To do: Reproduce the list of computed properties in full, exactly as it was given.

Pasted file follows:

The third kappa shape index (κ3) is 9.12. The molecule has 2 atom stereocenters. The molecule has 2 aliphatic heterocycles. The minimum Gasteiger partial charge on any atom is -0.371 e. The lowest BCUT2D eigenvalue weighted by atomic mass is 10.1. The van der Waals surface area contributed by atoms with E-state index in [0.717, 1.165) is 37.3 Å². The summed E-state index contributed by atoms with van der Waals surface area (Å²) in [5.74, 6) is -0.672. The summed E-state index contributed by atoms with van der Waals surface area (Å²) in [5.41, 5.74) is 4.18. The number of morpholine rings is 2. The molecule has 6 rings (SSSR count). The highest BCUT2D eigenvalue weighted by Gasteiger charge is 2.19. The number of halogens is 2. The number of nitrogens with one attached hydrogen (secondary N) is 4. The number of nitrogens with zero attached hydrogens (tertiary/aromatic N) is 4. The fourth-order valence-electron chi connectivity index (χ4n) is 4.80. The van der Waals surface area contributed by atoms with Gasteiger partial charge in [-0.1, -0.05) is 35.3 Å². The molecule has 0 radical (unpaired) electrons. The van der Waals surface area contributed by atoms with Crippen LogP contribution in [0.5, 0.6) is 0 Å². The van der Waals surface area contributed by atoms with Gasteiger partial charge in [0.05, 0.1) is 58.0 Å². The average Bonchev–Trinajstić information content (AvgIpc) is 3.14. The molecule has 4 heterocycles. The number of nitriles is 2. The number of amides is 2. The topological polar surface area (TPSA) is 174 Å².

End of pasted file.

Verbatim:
The third kappa shape index (κ3) is 9.12. The molecule has 2 atom stereocenters. The molecule has 2 aliphatic heterocycles. The minimum Gasteiger partial charge on any atom is -0.371 e. The lowest BCUT2D eigenvalue weighted by atomic mass is 10.1. The van der Waals surface area contributed by atoms with E-state index in [0.717, 1.165) is 37.3 Å². The summed E-state index contributed by atoms with van der Waals surface area (Å²) in [5.74, 6) is -0.672. The summed E-state index contributed by atoms with van der Waals surface area (Å²) in [5.41, 5.74) is 4.18. The number of morpholine rings is 2. The molecule has 6 rings (SSSR count). The highest BCUT2D eigenvalue weighted by Gasteiger charge is 2.19. The number of halogens is 2. The number of nitrogens with one attached hydrogen (secondary N) is 4. The number of nitrogens with zero attached hydrogens (tertiary/aromatic N) is 4. The fourth-order valence-electron chi connectivity index (χ4n) is 4.80. The van der Waals surface area contributed by atoms with Gasteiger partial charge in [-0.1, -0.05) is 35.3 Å². The molecule has 0 radical (unpaired) electrons. The van der Waals surface area contributed by atoms with Crippen LogP contribution in [0.5, 0.6) is 0 Å². The van der Waals surface area contributed by atoms with Gasteiger partial charge in [0.05, 0.1) is 58.0 Å². The average Bonchev–Trinajstić information content (AvgIpc) is 3.14. The molecule has 4 heterocycles. The number of nitriles is 2. The number of amides is 2. The topological polar surface area (TPSA) is 174 Å².